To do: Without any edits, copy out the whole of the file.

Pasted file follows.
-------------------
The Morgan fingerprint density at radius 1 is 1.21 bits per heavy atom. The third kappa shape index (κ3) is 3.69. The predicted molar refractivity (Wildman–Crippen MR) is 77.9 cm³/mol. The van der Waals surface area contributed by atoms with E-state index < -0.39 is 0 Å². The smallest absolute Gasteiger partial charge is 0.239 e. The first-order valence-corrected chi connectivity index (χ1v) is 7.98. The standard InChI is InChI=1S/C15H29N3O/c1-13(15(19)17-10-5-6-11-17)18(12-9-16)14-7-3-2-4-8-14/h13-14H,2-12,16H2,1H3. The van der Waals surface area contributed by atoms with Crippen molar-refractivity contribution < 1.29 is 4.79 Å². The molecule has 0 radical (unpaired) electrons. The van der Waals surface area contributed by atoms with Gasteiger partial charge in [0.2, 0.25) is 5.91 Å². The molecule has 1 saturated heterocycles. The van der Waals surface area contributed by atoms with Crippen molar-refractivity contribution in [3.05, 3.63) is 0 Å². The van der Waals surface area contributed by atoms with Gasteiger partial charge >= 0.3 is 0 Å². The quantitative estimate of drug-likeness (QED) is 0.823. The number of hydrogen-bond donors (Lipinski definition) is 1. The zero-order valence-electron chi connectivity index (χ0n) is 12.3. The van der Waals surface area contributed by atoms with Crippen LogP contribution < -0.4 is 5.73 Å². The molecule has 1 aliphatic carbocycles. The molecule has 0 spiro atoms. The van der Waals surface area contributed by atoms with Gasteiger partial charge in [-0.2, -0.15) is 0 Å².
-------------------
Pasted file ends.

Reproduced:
The Morgan fingerprint density at radius 1 is 1.21 bits per heavy atom. The third kappa shape index (κ3) is 3.69. The predicted molar refractivity (Wildman–Crippen MR) is 77.9 cm³/mol. The van der Waals surface area contributed by atoms with E-state index < -0.39 is 0 Å². The smallest absolute Gasteiger partial charge is 0.239 e. The first-order valence-corrected chi connectivity index (χ1v) is 7.98. The standard InChI is InChI=1S/C15H29N3O/c1-13(15(19)17-10-5-6-11-17)18(12-9-16)14-7-3-2-4-8-14/h13-14H,2-12,16H2,1H3. The van der Waals surface area contributed by atoms with Crippen molar-refractivity contribution < 1.29 is 4.79 Å². The molecule has 0 radical (unpaired) electrons. The van der Waals surface area contributed by atoms with Gasteiger partial charge in [0.2, 0.25) is 5.91 Å². The molecule has 1 saturated heterocycles. The van der Waals surface area contributed by atoms with Crippen molar-refractivity contribution in [3.05, 3.63) is 0 Å². The van der Waals surface area contributed by atoms with Gasteiger partial charge >= 0.3 is 0 Å². The quantitative estimate of drug-likeness (QED) is 0.823. The number of hydrogen-bond donors (Lipinski definition) is 1. The zero-order valence-electron chi connectivity index (χ0n) is 12.3. The van der Waals surface area contributed by atoms with Crippen LogP contribution < -0.4 is 5.73 Å². The molecule has 1 aliphatic carbocycles. The molecule has 0 spiro atoms. The van der Waals surface area contributed by atoms with Gasteiger partial charge in [-0.2, -0.15) is 0 Å².